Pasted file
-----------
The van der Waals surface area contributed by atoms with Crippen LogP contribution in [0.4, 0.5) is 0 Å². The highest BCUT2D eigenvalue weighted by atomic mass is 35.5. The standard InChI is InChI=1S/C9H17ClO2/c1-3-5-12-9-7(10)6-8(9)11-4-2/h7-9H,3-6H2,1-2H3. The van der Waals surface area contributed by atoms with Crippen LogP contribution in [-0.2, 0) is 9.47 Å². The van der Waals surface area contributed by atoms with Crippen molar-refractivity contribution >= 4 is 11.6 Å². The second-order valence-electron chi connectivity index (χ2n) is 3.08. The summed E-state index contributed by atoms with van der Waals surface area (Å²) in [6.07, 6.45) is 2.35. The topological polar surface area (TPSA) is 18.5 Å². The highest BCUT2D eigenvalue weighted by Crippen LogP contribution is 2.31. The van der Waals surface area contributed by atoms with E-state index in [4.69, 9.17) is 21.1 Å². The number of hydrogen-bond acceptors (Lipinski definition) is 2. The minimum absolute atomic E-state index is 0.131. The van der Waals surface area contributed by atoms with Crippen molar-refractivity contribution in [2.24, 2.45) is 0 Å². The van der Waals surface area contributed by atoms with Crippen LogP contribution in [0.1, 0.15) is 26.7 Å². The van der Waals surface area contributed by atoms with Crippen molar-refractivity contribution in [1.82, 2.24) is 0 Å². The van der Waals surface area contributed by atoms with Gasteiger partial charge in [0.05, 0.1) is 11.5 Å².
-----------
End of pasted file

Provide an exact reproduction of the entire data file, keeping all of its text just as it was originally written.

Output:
The van der Waals surface area contributed by atoms with Crippen LogP contribution in [0.4, 0.5) is 0 Å². The highest BCUT2D eigenvalue weighted by atomic mass is 35.5. The standard InChI is InChI=1S/C9H17ClO2/c1-3-5-12-9-7(10)6-8(9)11-4-2/h7-9H,3-6H2,1-2H3. The van der Waals surface area contributed by atoms with Crippen LogP contribution in [-0.2, 0) is 9.47 Å². The van der Waals surface area contributed by atoms with Crippen molar-refractivity contribution >= 4 is 11.6 Å². The second-order valence-electron chi connectivity index (χ2n) is 3.08. The summed E-state index contributed by atoms with van der Waals surface area (Å²) in [6.07, 6.45) is 2.35. The topological polar surface area (TPSA) is 18.5 Å². The highest BCUT2D eigenvalue weighted by Crippen LogP contribution is 2.31. The van der Waals surface area contributed by atoms with E-state index in [4.69, 9.17) is 21.1 Å². The number of hydrogen-bond acceptors (Lipinski definition) is 2. The minimum absolute atomic E-state index is 0.131. The van der Waals surface area contributed by atoms with Crippen molar-refractivity contribution in [2.24, 2.45) is 0 Å². The van der Waals surface area contributed by atoms with Crippen LogP contribution in [0.1, 0.15) is 26.7 Å². The van der Waals surface area contributed by atoms with Crippen molar-refractivity contribution in [1.82, 2.24) is 0 Å². The van der Waals surface area contributed by atoms with Gasteiger partial charge in [0.05, 0.1) is 11.5 Å².